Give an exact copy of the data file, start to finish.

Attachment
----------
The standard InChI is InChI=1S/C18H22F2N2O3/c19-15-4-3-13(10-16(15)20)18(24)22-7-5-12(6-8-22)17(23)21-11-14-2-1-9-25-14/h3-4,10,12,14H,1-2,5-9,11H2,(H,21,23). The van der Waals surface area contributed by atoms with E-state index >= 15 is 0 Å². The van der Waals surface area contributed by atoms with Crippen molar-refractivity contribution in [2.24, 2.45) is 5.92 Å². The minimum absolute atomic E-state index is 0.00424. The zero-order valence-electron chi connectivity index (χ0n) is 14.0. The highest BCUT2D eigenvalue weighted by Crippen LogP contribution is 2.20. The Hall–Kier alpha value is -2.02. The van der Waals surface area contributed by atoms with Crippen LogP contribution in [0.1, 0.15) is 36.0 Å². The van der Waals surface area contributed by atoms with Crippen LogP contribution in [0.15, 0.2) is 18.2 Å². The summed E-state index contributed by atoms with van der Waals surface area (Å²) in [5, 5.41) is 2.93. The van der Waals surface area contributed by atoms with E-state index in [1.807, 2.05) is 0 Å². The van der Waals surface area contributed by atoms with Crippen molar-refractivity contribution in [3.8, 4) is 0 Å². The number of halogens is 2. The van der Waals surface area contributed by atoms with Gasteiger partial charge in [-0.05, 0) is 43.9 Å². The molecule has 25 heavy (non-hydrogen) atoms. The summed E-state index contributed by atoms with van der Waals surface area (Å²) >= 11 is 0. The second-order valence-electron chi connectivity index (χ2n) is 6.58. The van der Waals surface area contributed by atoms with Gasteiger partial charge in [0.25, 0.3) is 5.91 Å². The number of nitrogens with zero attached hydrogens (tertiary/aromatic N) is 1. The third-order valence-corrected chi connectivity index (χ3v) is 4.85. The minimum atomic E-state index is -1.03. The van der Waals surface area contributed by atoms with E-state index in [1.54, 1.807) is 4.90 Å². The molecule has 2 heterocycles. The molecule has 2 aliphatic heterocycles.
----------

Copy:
The standard InChI is InChI=1S/C18H22F2N2O3/c19-15-4-3-13(10-16(15)20)18(24)22-7-5-12(6-8-22)17(23)21-11-14-2-1-9-25-14/h3-4,10,12,14H,1-2,5-9,11H2,(H,21,23). The van der Waals surface area contributed by atoms with E-state index >= 15 is 0 Å². The van der Waals surface area contributed by atoms with Crippen molar-refractivity contribution in [2.24, 2.45) is 5.92 Å². The minimum absolute atomic E-state index is 0.00424. The zero-order valence-electron chi connectivity index (χ0n) is 14.0. The highest BCUT2D eigenvalue weighted by Crippen LogP contribution is 2.20. The Hall–Kier alpha value is -2.02. The van der Waals surface area contributed by atoms with Crippen LogP contribution in [0.1, 0.15) is 36.0 Å². The van der Waals surface area contributed by atoms with Crippen LogP contribution in [0.15, 0.2) is 18.2 Å². The summed E-state index contributed by atoms with van der Waals surface area (Å²) in [5, 5.41) is 2.93. The van der Waals surface area contributed by atoms with E-state index in [1.807, 2.05) is 0 Å². The van der Waals surface area contributed by atoms with Crippen molar-refractivity contribution in [3.8, 4) is 0 Å². The number of halogens is 2. The van der Waals surface area contributed by atoms with Gasteiger partial charge in [-0.05, 0) is 43.9 Å². The molecule has 25 heavy (non-hydrogen) atoms. The summed E-state index contributed by atoms with van der Waals surface area (Å²) >= 11 is 0. The second-order valence-electron chi connectivity index (χ2n) is 6.58. The van der Waals surface area contributed by atoms with Gasteiger partial charge in [0.25, 0.3) is 5.91 Å². The number of nitrogens with zero attached hydrogens (tertiary/aromatic N) is 1. The third-order valence-corrected chi connectivity index (χ3v) is 4.85. The minimum atomic E-state index is -1.03. The van der Waals surface area contributed by atoms with E-state index in [1.54, 1.807) is 4.90 Å². The molecule has 2 heterocycles. The molecule has 2 aliphatic heterocycles.